Source: LDF

The NAACP Legal Defense and Educational Fund, Inc. is deeply saddened by the passing of Judge Louis H. Pollak, a legendary figure in LDF’s and this nation’s quest for racial justice and equality. Fighting for equality may have been part of Judge Pollak’s destiny because his father, Walter Pollak, argued the infamous Scottsboro case in the U.S. Supreme Court. Judge Pollak’s contributions, however, were truly awe-inspiring. After graduating from Yale Law School in 1948, Louis Pollak clerked for U.S. Supreme Court Justice Wiley Rutledge. It was then that he befriended William T. Coleman, who served as a law clerk to Justice Felix Frankfurter. Following their clerkships, Pollak and Coleman were among the small cohort of volunteer and cooperating lawyers who assisted Thurgood Marshall in planning and drafting the briefs for Brown v. Board of Education and Bolling v. Sharpe. Pollak later recalled that Brown was “the most important American governmental act of any kind since the Emancipation Proclamation.”

After a brief period in government service, private practice at Paul, Weiss, Rifkind, Wharton and Garrison (where Coleman and Pollak briefly shared an office together), and a stint as a labor lawyer, Pollak distinguished himself in the legal academy. He was a professor of constitutional law and dean of Yale Law School and later, served as dean of the University of Pennsylvania Law School.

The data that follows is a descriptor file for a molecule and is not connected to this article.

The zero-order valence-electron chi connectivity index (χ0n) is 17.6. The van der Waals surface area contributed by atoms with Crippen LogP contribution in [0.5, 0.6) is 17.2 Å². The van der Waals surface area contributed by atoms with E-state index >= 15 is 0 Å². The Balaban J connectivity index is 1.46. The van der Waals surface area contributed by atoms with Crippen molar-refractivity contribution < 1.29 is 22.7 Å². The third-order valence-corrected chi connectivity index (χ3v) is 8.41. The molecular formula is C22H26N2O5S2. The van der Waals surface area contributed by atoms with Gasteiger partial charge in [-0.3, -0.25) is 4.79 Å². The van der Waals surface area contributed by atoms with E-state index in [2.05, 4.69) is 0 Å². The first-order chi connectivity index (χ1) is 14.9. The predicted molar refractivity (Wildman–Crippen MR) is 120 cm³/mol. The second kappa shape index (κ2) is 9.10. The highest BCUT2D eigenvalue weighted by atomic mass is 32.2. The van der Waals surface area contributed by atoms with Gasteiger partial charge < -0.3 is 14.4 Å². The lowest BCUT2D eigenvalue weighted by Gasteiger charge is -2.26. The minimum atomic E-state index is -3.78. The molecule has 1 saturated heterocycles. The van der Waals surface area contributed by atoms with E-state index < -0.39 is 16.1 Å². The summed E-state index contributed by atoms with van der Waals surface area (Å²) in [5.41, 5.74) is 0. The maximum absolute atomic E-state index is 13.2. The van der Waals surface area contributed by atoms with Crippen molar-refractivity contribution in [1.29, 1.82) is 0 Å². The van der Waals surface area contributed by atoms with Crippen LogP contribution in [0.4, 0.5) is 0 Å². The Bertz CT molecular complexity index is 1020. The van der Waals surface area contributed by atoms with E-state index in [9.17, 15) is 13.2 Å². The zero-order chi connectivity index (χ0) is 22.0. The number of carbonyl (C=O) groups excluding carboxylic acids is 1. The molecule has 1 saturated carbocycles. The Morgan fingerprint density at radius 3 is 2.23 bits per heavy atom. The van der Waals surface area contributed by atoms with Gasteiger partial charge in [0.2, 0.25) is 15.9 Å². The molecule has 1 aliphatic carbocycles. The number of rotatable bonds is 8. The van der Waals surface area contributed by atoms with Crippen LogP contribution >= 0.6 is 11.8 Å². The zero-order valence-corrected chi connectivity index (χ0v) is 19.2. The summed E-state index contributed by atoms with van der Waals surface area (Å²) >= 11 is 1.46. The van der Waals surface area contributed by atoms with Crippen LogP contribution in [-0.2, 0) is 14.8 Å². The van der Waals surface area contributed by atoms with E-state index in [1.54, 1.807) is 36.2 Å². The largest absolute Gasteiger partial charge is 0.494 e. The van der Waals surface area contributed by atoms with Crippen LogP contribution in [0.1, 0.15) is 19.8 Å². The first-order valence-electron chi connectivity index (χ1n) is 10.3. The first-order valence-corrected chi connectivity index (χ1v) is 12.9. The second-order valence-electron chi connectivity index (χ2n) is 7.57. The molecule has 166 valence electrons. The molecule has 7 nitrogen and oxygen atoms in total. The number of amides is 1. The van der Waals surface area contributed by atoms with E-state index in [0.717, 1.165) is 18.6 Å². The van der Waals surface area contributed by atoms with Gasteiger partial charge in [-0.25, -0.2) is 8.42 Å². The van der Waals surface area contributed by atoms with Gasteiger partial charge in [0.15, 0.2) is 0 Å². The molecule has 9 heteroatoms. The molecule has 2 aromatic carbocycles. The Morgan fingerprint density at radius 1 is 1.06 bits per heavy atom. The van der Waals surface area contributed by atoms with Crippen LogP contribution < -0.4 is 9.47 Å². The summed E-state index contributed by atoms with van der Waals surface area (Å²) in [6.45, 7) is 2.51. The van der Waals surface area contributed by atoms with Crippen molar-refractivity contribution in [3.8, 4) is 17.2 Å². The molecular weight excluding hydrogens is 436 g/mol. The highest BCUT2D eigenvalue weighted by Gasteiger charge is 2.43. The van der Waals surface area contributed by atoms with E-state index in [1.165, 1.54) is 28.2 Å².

Judge Pollak’s unyielding commitment to civil rights and equal justice under law defined his career. Former LDF Director-Counsel Jack Greenberg once noted, “Louis Pollak wrote briefs, made arguments, gave advice hundreds and hundreds of times on issues of the highest level of constitutional sophistication. Innumerable LDF briefs presented concepts that he formulated.”

Pollak’s time at Yale was marked by his work on the front lines of the Civil Rights Movement. In 1971, Pollak was elected vice-president of LDF’s Board of Directors, where he employed his significant talents and keen intellect to advance LDF’s mission. Through his long-standing collaborations with LDF, Pollak left an indelible mark in cases involving desegregation, sit-ins, freedom rides, voting rights, diversity in higher education, and advancing marriage equality. These successes continue to have resonance today. He was appointed a federal judge in the U.S. District Court for the Eastern District of Pennsylvania in 1978, where he sat until his death. Judge Pollak was more than an accomplished scholar and passionate advocate; he was a true champion for justice. His tremendous achievements helped to move this nation closer to fulfilling its Constitutional promise. While his legacy as a litigator, judge, mentor, and academic will endure, he will truly be missed as one of LDF’s and indeed the nation’s great warriors for equality.